2. Cockx, Bart & Lechner, Michael & Bollens, Joost, 2023. "Priority to unemployed immigrants? A causal machine learning evaluation of training in Belgium," Labour Economics, Elsevier, vol. 80(C).
    3. Goller, Daniel & Lechner, Michael & Moczall, Andreas & Wolff, Joachim, 2020. "Does the estimation of the propensity score by machine learning improve matching estimation? The case of Germany's programmes for long term unemployed," Labour Economics, Elsevier, vol. 65(C).
    4. Gabriel Okasa, 2022. "Meta-Learners for Estimation of Causal Effects: Finite Sample Cross-Fit Performance," Papers 2201.12692, arXiv.org.
    5. Michael C. Knaus & Michael Lechner & Anthony Strittmatter, 2018. "Machine Learning Estimation of Heterogeneous Causal Effects: Empirical Monte Carlo Evidence," Papers 1810.13237, arXiv.org, revised Dec 2018.
    6. Michael Lechner & Jana Mareckova, 2022. "Modified Causal Forest," Papers 2209.03744, arXiv.org.
    7. Katharina Dengler, 2019. "Effectiveness of sequences of classroom training for welfare recipients: what works best in West Germany?," Applied Economics, Taylor & Francis Journals, vol. 51(1), pages 1-46, January.
    8. Michael C. Knaus & Michael Lechner & Anthony Strittmatter, 2022. "Heterogeneous Employment Effects of Job Search Programs: A Machine Learning Approach," Journal of Human Resources, University of Wisconsin Press, vol. 57(2), pages 597-636.
    9. Bernhard Boockmann & Tobias Brändle, 2019. "Coaching, Counseling, Case‐Working: Do They Help the Older Unemployed Out of Benefit Receipt and Back Into the Labor Market?," German Economic Review, Verein für Socialpolitik, vol. 20(4), pages 436-468, November.
    10. Caliendo, Marco & Mahlstedt, Robert & Mitnik, Oscar A., 2017. "Unobservable, but unimportant? The relevance of usually unobserved variables for the evaluation of labor market policies," Labour Economics, Elsevier, vol. 46(C), pages 14-25.
    11. Daniel Boller & Michael Lechner & Gabriel Okasa, 2021. "The Effect of Sport in Online Dating: Evidence from Causal Machine Learning," Papers 2104.04601, arXiv.org.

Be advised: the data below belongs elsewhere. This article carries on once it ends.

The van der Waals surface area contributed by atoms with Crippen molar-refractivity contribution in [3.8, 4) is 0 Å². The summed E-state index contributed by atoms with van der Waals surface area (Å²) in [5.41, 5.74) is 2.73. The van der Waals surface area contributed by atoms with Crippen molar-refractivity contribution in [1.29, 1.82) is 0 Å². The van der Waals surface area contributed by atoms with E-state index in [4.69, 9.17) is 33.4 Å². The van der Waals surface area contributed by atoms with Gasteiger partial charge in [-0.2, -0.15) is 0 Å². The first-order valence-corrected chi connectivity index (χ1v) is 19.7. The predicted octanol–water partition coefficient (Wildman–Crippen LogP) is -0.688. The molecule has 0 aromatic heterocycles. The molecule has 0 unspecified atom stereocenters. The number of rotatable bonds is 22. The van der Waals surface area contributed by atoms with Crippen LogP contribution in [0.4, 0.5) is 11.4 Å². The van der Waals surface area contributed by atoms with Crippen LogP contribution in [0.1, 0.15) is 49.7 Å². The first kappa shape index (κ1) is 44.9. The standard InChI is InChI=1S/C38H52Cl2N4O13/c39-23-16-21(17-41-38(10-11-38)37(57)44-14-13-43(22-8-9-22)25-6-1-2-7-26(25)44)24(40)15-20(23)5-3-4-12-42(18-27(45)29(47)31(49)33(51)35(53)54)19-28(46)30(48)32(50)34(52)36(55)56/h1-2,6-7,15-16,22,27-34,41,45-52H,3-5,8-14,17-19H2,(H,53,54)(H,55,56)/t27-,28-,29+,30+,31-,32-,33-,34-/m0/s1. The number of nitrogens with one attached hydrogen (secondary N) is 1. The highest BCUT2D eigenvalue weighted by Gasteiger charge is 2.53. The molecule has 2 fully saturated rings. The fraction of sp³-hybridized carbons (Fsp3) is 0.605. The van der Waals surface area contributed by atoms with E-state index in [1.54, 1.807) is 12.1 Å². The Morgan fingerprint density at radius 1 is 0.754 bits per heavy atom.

12. Marco Caliendo & Ricarda Schmidl, 2016. "Youth unemployment and active labor market policies in Europe," IZA Journal of Labor Policy, Springer;Forschungsinstitut zur Zukunft der Arbeit GmbH (IZA), vol. 5(1), pages 1-30, December.
    13. Muller, Paul & van der Klaauw, Bas & Heyma, Arjan, 2017. "Comparing Econometric Methods to Empirically Evaluate Job-Search Assistance," IZA Discussion Papers 10531, Institute of Labor Economics (IZA).
    14. Cerqua, Augusto & Urwin, Peter & Thomson, Dave & Bibby, David, 2020. "Evaluation of education and training impacts for the unemployed: Challenges of new data," Labour Economics, Elsevier, vol. 67(C).
    15. Mörk, Eva & Ottosson, Lillit & Vikman, Ulrika, 2021. "To work or not to work? Effects of temporary public employment on future employment and benefits," Working Paper Series 2021:12, IFAU - Institute for Evaluation of Labour Market and Education Policy.
    16. Tobias Brändle & Lukas Fervers, 2021. "Give it Another Try: What are the Effects of a Job Creation Scheme Especially Designed for Hard-to-Place Workers?," Journal of Labor Research, Springer, vol. 42(3), pages 382-417, December.